# Fractional N Synthesizer - Dual or Multi-Modulus Divider

1. ## Fractional N Synthesizer - Dual or Multi-Modulus Divider

Hi folks,

I'm having trouble finding equations or literature on how to design a suitable frequency divider.

Ignoring the sigma-delta stuff (for now), I want to know how to "hit" every channel in a fractional-N PLL synth. Let's say I know the frequency step (channel spacing), reference (comparison) frequency and the VCO output range.

I have the choice of a dual-modulus divider or a multi-modulus divider. Apparently the dual-modulus divider might not give me all the channels in the range but I don't know how true this is!

The reference frequency has to be an integer division of whatever the Xtal frequency is and I guess the accumulator size, n, means that the total number of cycles has to be 2^n. These limitations don't make life easier.

So... how can I choose which type of divider will achieve this and also how can I work out which division ratios (N/N+1 etc) will give me every single channel in the output range?

Apologies if I've broken any rules - this is my first (or second) post so please go easy on me!

Cheers!  Reply With Quote

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2. ## Re: Fractional N Synthesizer - Dual or Multi-Modulus Divider

Hi,

I can't follow this vague description.

Please post a picture of your topology and give an example with values.

Maybe you are looking for a mathematical solution.
Then often prime factorization is used.

Klaus  Reply With Quote

3. ## Re: Fractional N Synthesizer - Dual or Multi-Modulus Divider

Hi Klaus,

Apologies if my description was vague. You're right about finding a general mathematical solution. I've attached a very crude PLL diagram with some arbitrary numbers as an example so please forgive any unrealistic values.

Let's say I want to design a synth whose output, f_VCO, is 690 - 960 MHz with a 100 kHz channel spacing, f_step. If my reference frequency, f_ref is 10 MHz, then I need a divider which can divide f_VCO by 69 and 96 and all the steps between. So, for a 100 KHz step, this means I need to divide f_VCO in a way that ensures I can reach all 2710 channels in the 690 - 960 MHz range.

Since it's fractional-N, I can use a dual-modulus or multi-modulus divider but I don't know which type of divider would allow me to select all the output frequencies. Once I know what's possible, I'll then need to find out how to program the divider in order to select those frequencies.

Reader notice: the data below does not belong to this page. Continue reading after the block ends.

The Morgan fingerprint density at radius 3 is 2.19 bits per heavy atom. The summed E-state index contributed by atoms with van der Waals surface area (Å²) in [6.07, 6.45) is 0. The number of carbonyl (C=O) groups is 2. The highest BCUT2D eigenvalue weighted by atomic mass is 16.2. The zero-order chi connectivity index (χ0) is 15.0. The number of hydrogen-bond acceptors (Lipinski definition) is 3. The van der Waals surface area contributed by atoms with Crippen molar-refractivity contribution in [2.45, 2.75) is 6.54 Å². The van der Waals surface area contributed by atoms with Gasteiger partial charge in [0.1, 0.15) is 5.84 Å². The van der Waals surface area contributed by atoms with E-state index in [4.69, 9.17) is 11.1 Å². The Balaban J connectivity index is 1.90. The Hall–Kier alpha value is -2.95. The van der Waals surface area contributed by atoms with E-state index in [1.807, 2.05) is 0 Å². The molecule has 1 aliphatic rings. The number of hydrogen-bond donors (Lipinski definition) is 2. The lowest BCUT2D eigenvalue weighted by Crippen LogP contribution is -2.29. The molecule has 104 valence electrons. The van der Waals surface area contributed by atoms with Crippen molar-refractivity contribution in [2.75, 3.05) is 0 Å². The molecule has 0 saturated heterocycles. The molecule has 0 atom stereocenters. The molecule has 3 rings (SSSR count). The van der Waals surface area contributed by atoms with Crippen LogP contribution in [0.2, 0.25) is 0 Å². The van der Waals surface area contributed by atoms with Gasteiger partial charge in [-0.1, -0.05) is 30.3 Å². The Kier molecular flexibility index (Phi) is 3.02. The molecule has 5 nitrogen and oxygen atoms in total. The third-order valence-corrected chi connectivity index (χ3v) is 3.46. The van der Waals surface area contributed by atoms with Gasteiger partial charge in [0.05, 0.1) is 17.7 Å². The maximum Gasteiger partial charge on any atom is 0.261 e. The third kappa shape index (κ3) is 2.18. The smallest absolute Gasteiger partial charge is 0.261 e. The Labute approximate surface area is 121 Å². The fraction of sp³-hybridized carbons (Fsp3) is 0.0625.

I've seen a few descriptions in some theses and papers but no generalised solution.   Reply With Quote

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4. ## Re: Fractional N Synthesizer - Dual or Multi-Modulus Divider

You can use either. The dual modulus divider will introduce more jitter (due to quantization) than a multi-modulus divider in general. But you need to make a MATLAB model for it to see its impact and if it affects your performance too much.
Refer to Razavi's RF Microelectronics (fractional-N synthesizer chapter).  Reply With Quote

5. ## Re: Fractional N Synthesizer - Dual or Multi-Modulus Divider

Thanks for your help. I've got the Razavi book stashed away somewhere so will dig it out and take a look.

Also, the jitter/phase noise/spurs issue is something I'll worry about once I've found a generalised solution.

Is there a test I can do to check whether or not the dual modulus divider is sufficient?

From what I've read, in a fractional-N PLL, the channel spacing, f_step, is dictated by f_step = f_ref / (2^K), where K = accumulator size in bits. Now, if f_ref is to be an integer division of the crystal frequency, f_xtal, and (2^K) can be 1, 2, 4, 8 … 32 … 64 ... etc., then for a channel spacing of 100 kHz and f_ref of 10 MHz, K = 13.29. Rounding this to 13 or 14 gives me a channel spacing of 1.22 kHz or 610.4 Hz, respectively. To get the exact 1 kHz frequency step, I'd need to divide the crystal by a non-integer value.

This is before I get to the fun part of finding N/N+1 division ratios which are guaranteed to land exactly on every required frequency point.

(Apologies if this is all wrong - I'm an RF guy by trade and have not had much experience with the digital side of things!)  Reply With Quote

6. ## Re: Fractional N Synthesizer - Dual or Multi-Modulus Divider

As long as your loop filter has long enough time constant you can switch modulus 'on the fly' to produce intermediate division ratios. You don't have to select the exact division ratio for each frequency, you 'jump' each side of the ratio you need and let the loop filter find the middle ground.

Brian.  Reply With Quote

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7. ## Re: Fractional N Synthesizer - Dual or Multi-Modulus Divider

Hi All,

Please ignore my previous reply - I got myself in a pickle and couldn't make up my mind which frequency step to use.

What I need to know more than anything is, what circuits can I use to achieve the integer division? If my reference, f_ref is 10 MHz and my VCO output range is 690 - 960 MHz, I need a programmable divider, which can divider by 69 and 96 with all integer steps in between.

The fractional steps can of course be achieved by toggling between the two values of N and N+1. As betwixt said, this is averaged by the loop filter.

I just don't know how to make a divider whose value of N can be programmed. Any ideas or even better, some links to a publication or two?

Cheers!  Reply With Quote

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